China’s top official in Tibet has urged authorities to tighten their grip on the Internet and mobile phones, state media reported yesterday, reflecting the government’s fears about unrest ahead of its annual parliamentary session.
The move is the latest in a series of measures the government says are intended to maintain stability, and comes after a spate of self-immolations and protests against Chinese control in the country’s Tibetan-populated areas.
It is likely to mean telephone and online communications will be even more closely monitored and censored than is normal.
Chen Quanguo (陳全國), who was appointed the Chinese Communist Party chief of Tibet in August last year, urged authorities at all levels to “further increase their alertness to stability maintenance” ahead of the National People’s Congress, the official Tibet Daily newspaper quoted him as saying on Wednesday.
China’s rubber-stamp parliament session meets on Monday.
“Mobile phones, Internet and other measures for the management of new media need to be fully implemented to maintain the public’s interests and national security,” Chen said.
China has tightened security in what it calls the Tibet Autonomous Region and other Tibetan parts of the country following several incidents in which people have set fire to themselves, and protests against Chinese rule, mostly in Sichuan and Gansu provinces.
This month is a particularly sensitive time for Tibet, as it marks five years since deadly riots erupted across the region.
Twenty-two Tibetans have set themselves alight in protest since March last year, and at least 15 are believed to have died from their injuries, according to rights groups. Most of them were Buddhist monks.
Chen also vowed to “completely crush hostile forces” that he said were led by the Dalai Lama, suggesting that he will not ease the government’s hardline stance towards the region, enforced by his predecessor Zhang Qingli.
The Chinese government has repeatedly blamed exiled Tibetans for stoking the protests, including spiritual leader the Dalai Lama. China has ruled Tibet since 1950.
Nationally, defending one-party control is a leadership priority. Official anxieties about unrest have multiplied ahead of a change of leadership later this year, when Chinese President Hu Jintao (胡錦濤) will hand power to his successor, widely expected to be Xi Jinping (習近平).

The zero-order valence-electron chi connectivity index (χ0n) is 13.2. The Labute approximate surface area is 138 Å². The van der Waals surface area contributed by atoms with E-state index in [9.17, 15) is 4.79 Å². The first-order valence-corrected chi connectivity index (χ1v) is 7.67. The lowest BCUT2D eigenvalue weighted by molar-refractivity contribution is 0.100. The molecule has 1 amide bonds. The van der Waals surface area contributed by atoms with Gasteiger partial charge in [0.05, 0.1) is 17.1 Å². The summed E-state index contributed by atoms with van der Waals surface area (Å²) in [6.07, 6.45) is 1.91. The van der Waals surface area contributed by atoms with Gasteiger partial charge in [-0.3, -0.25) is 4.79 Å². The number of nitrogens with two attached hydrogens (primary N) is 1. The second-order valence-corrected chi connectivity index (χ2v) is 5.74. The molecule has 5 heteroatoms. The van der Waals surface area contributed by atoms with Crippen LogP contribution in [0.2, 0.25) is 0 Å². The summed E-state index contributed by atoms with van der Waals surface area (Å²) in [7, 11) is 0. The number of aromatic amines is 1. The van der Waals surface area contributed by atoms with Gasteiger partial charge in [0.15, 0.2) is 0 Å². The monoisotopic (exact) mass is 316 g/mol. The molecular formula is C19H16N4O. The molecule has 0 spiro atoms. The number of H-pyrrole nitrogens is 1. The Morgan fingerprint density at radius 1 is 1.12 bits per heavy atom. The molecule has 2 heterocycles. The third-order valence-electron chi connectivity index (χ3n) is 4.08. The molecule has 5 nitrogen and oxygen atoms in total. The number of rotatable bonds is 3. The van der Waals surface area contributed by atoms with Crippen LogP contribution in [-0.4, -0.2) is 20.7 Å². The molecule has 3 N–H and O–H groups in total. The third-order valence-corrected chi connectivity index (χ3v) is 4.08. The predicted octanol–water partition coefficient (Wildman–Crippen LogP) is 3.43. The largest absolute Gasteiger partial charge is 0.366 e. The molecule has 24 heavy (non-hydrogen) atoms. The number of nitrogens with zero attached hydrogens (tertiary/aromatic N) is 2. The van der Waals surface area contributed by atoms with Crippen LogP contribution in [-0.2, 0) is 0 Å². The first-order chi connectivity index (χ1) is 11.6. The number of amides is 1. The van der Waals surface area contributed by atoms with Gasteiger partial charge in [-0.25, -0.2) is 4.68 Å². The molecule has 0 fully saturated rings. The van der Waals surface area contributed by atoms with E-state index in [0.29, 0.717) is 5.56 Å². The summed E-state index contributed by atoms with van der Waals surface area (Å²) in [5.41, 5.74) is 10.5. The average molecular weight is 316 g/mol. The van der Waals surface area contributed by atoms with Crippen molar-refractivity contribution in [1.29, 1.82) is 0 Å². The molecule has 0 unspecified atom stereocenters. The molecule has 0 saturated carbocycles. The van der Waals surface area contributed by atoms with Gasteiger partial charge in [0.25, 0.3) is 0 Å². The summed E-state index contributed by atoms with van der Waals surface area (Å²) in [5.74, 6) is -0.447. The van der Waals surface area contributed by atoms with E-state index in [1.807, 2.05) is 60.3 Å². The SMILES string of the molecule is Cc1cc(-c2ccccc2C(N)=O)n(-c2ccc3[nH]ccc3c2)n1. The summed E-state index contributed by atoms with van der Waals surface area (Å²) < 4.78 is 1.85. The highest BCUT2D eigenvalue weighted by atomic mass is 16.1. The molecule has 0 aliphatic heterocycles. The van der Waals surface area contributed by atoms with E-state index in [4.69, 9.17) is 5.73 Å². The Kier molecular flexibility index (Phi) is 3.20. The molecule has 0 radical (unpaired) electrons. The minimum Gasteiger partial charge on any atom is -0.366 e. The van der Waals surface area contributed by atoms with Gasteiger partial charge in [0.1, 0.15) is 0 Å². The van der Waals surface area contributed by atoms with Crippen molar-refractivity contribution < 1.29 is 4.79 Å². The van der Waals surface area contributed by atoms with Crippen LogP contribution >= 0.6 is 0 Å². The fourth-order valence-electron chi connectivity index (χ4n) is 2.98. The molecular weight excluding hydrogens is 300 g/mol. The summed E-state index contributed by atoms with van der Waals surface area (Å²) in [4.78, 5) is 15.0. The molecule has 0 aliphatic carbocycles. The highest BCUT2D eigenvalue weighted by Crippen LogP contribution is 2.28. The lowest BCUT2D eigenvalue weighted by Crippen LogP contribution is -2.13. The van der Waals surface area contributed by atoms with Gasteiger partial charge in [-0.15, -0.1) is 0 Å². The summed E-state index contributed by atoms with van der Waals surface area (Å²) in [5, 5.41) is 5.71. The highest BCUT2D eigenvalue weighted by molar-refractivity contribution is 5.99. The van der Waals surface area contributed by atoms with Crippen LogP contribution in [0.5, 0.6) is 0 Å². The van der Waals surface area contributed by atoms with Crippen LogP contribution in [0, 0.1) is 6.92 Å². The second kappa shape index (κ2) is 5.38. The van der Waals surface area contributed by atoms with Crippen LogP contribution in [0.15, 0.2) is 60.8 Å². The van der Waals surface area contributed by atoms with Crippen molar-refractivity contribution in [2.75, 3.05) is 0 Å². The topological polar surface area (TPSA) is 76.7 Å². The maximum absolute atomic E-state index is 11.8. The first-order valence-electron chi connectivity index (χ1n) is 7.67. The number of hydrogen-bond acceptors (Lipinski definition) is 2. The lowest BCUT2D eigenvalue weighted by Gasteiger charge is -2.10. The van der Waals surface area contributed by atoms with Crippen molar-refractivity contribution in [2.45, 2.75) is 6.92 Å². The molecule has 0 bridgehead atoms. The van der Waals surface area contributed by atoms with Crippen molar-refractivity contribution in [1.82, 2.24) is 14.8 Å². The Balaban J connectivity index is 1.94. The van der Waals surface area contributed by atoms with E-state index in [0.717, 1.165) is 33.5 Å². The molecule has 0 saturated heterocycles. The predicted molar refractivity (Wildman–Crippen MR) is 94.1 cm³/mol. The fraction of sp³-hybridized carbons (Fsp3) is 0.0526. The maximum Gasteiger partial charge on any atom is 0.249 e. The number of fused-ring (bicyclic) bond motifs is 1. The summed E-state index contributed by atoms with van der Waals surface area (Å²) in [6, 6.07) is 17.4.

A prominent Beijing-based Tibetan writer who goes by the single name of Woeser yesterday said state security agents have barred her from collecting an award given by the Netherlands.
Woeser was awarded the Prince Claus award in September last year for her work on Tibet, according to the Web site for the Prince Claus Fund for Culture and Development. She was due to accept the award yesterday at the Dutch ambassador’s house in Beijing, she said.
“They told my husband that I couldn’t go to the ceremony but didn’t give specific reasons,” Woeser said by telephone. “They said even if I wanted to go, I wouldn’t be able to go. They have people below our apartment watching us.”
Dutch officials were not immediately available for comment.
When Melinda Gates asked her husband, Microsoft Corp cofounder Bill Gates, to let her coauthor the 2013 annual letter about their foundation, the conversation blew up into a fight. “It got hot,” Melinda Gates wrote in her 2019 book The Moment of Lift. “Bill said the process we had for the Annual Letter had been working well for the foundation for years, and he didn’t see why it should change,” she wrote. Ultimately, Bill Gates agreed for her to write a separate piece about contraceptives, while he penned the main letter about the Bill & Melinda Gates Foundation’s work. In the next year’s letter,
Part of a huge rocket that launched China’s first module for its Tianhe space station is falling back to Earth and could make an uncontrolled re-entry at an unknown landing point. The 30m-high core of the Long March 5B rocket on Thursday launched the “Heavenly Harmony” uncrewed core module into low Earth orbit from Wenchang in China’s Hainan Province. The Long March 5B then itself entered a temporary orbit, setting the stage for one of the largest-ever uncontrolled re-entries. Some experts fear it could land on an inhabited area. “It’s potentially not good,” said Jonathan McDowell, astrophysicist at the Astrophysics Center at Harvard
It is the world’s biggest market for luxury goods — and their counterfeits — so an expert eye for telling a bona fide Chanel handbag from a bogus one is a skill set in hot demand across China. Enter the “luxury appraiser,” an eagle-eyed differentiator of real from fake, trained to triage handbags, belts and garments for dodgy serial numbers, stitching and logos. China’s factories churn out huge quantities of luxury goods, much of which is destined for a domestic market worth about 4 trillion yuan (US$618 billion), data provided by market researchers UIBE Luxury China showed. The country’s second-hand
A forum of scientific advisers set up by the Indian government has told authorities about minor mutations in some samples of SARS-CoV-2, the virus that causes COVID-19, that could “possibly evade immune response” and require more study, a leader of the forum said. However, the advisers said that while they were flagging the mutations, there was no reason to believe that they were expanding or could be dangerous. Scientists are studying what led a surge in cases in India in the past few weeks and particularly whether a variant first detected in the country, called B.1.617, is to blame. The WHO has